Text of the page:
The Sarasota Ballet announced the lineup for its 2022-2023 season and the key word seems to be “new” – new ballets, new dancers and new choreographers.
The season will include six world premieres and nine works never before performed by the company. Two dancers new to the Sarasota scene and likely to figure prominently will join the company from Argentina. And audiences will see new choreography from both acclaimed and unrecognized contemporary choreographers.
Macarena Gimenez and Maximiliano Iglesias, both formerly of Ballet Estable del Teatro Colón in Buenos Aires, will join the company as principal dancers after the ballet returns to New York’s Joyce Theater in August. Gimenez and Iglesias came to the attention of Sarasota Ballet director Iain Webb and his wife, assistant director Margaret Barbieri, through contact with the Royal Ballet, who shared that the dancers were looking for a new home.
With main dancer Victoria Hulland retires at the end of the current seasonthe directors felt that their diverse background would bring maturity and seasoning to the 15 ballets the company will present across seven programs.
Barbieri said he received “high praise” for both dancers, which referred to Macarena’s “enchanting naturalness, exquisite delicacy and mastery of difficult technique” and Maximiliano’s “flair for dramatic interpretation”. and his prowess as a partner. Webb was impressed with the diversity and breadth of the dancers’ experience.
“I was impressed with their two professional repertoires, each bringing their expertise in the lead roles of Ashton, Balanchine, MacMillan, Nureyev and many more,” Webb said in a prepared statement. “In addition to bolstering our company’s existing repertoire, their familiarity with a wide range of choreographic styles adds to Sarasota Ballet’s ability to take on ballets it has yet to dance.”
Among the “still danced” ballets included in the upcoming season are David Bintley’s “The Spider’s Feast” (British choreographer of recent hit “A Comedy of Errors”), which was originally scheduled before the pandemic; the creation with Johan Kobborg’s production of “La Sylphide” by August Bournonille, one of the oldest ballets in existence; and a new work by acclaimed American contemporary director and choreographer Jessica Lang, which premieres at Joyce in August.
In line with director Iain Webb’s past efforts to provide choreographic opportunities for the company’s dancers, the season will also include world premieres by four company dancers. Three of these as-yet-untitled pieces – by coryphée member Asia Bui and soloist Richard House (their first for the company) and the latest creation by principal dancer and resident choreographer Ricardo Graziano – will make up a triple bill for the first program in October . In January 2023, a new work by member of the coryphée Aracadian Broad, who has previously choreographed for the Orlando Ballet, the Cincinnati Ballet and DanceWorks Chicago, will be presented.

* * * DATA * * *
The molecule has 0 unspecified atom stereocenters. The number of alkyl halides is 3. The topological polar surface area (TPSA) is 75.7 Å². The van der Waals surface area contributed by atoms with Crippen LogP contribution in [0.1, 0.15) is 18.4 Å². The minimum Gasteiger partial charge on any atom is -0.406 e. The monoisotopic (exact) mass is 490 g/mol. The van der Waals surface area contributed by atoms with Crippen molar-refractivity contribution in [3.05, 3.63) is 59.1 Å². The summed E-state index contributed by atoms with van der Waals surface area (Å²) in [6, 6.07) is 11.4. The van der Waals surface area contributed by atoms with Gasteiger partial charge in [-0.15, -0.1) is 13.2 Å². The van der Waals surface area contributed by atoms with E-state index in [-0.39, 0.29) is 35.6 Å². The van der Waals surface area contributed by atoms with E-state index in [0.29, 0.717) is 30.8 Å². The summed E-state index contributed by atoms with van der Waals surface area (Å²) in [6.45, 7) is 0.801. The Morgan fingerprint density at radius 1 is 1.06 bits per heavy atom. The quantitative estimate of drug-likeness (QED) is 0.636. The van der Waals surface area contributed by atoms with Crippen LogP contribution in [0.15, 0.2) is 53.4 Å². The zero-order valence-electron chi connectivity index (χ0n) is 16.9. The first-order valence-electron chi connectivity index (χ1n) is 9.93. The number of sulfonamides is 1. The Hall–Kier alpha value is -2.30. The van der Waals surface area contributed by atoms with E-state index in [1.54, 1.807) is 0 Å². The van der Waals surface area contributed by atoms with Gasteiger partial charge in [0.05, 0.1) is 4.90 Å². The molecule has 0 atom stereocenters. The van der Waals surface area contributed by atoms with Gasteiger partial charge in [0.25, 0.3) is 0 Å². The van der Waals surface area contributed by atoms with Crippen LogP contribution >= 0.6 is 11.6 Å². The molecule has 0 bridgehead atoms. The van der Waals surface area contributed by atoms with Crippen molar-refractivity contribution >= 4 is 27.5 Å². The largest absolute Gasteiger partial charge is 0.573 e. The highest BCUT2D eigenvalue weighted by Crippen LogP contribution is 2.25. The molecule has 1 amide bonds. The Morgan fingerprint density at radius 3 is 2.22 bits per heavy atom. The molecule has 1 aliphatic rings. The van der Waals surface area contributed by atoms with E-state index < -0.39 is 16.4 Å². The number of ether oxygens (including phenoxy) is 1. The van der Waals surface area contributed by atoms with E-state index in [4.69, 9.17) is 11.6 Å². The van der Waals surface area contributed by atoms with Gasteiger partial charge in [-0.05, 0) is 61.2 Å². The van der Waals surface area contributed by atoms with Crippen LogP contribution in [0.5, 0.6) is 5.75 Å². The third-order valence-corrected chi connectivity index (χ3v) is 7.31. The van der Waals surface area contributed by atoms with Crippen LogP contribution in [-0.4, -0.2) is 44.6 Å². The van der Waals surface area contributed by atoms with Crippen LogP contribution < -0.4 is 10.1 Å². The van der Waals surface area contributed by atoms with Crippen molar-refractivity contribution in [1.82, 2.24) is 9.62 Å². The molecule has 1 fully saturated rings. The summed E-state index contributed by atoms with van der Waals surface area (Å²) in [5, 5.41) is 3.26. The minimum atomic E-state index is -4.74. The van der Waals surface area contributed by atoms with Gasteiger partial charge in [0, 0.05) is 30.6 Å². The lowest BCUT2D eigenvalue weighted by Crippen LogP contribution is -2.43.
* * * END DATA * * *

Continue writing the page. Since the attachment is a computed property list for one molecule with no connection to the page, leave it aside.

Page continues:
The season ends with a tribute to George Balanchine, longtime director of New York City Ballet and considered the father of American dance, marking the 40th anniversary of his death. Included in the triple program are “Divertimento No. 15”, premiered in 1956 and named after its Mozart score; “The Four Temperaments” from 1946, an abstract neoclassical expression of psychological theory considered one of the choreographer’s “black and white” masterpieces; and the return of “Western Symphony,” Balanchine’s homage to “spaghetti westerns” featuring cowboys and dancing girls.
Four of the seven programs will feature live music from the Sarasota Orchestra, performing works by Franz Liszt, Albert Roussel, Herman Severin Løvenskiold and Giacomo Meyerbeer, among others.
The ballet will add the works of British choreographer Sir Frederick Ashton to its extensive repertoire in November with the first company of “Dante Sonata”, which is paired with Sir Kenneth MacMillan’s “Danses Concertantes”, also a first company. Previously performed Ashton ballets that will make a return are scattered throughout the season and include “Les Patineurs” (“The Skaters”), “Rhapsody” and the comical “Facades”.
Continuing its commitment to hosting a guest company each spring, the ballet has engaged the Dance Theater of Harlem to perform in February.
“From the finest of romantic ballets, ‘La Sylphide,’ to the exhilarating world premiere of Jessica Lang, I look forward to seeing dancers and audiences inspired by the beauty and depth of this extraordinary season,” said Barbieri.
Learn more about Sarasota Ballet’s new season at sarasotaballet.org.